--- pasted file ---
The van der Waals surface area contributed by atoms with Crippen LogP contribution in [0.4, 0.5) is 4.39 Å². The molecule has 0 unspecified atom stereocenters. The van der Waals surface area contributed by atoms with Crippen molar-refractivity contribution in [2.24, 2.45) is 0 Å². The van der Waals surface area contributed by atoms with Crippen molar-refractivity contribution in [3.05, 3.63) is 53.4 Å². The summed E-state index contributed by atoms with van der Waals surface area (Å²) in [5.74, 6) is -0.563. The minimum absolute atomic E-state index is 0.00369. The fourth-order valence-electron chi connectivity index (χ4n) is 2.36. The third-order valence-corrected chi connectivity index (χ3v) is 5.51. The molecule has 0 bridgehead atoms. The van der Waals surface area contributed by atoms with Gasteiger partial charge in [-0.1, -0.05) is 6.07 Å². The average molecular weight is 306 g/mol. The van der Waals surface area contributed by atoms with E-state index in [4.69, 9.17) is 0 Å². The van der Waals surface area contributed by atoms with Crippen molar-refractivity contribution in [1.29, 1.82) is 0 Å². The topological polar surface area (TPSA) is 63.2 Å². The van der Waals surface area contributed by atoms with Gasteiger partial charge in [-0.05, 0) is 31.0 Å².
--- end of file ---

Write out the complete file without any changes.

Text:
The van der Waals surface area contributed by atoms with Crippen LogP contribution in [0.4, 0.5) is 4.39 Å². The molecule has 0 unspecified atom stereocenters. The van der Waals surface area contributed by atoms with Crippen molar-refractivity contribution in [2.24, 2.45) is 0 Å². The van der Waals surface area contributed by atoms with Crippen molar-refractivity contribution in [3.05, 3.63) is 53.4 Å². The summed E-state index contributed by atoms with van der Waals surface area (Å²) in [5.74, 6) is -0.563. The minimum absolute atomic E-state index is 0.00369. The fourth-order valence-electron chi connectivity index (χ4n) is 2.36. The third-order valence-corrected chi connectivity index (χ3v) is 5.51. The molecule has 0 bridgehead atoms. The van der Waals surface area contributed by atoms with Gasteiger partial charge in [-0.1, -0.05) is 6.07 Å². The average molecular weight is 306 g/mol. The van der Waals surface area contributed by atoms with E-state index in [4.69, 9.17) is 0 Å². The van der Waals surface area contributed by atoms with Crippen molar-refractivity contribution in [1.29, 1.82) is 0 Å². The topological polar surface area (TPSA) is 63.2 Å². The van der Waals surface area contributed by atoms with Gasteiger partial charge in [-0.05, 0) is 31.0 Å².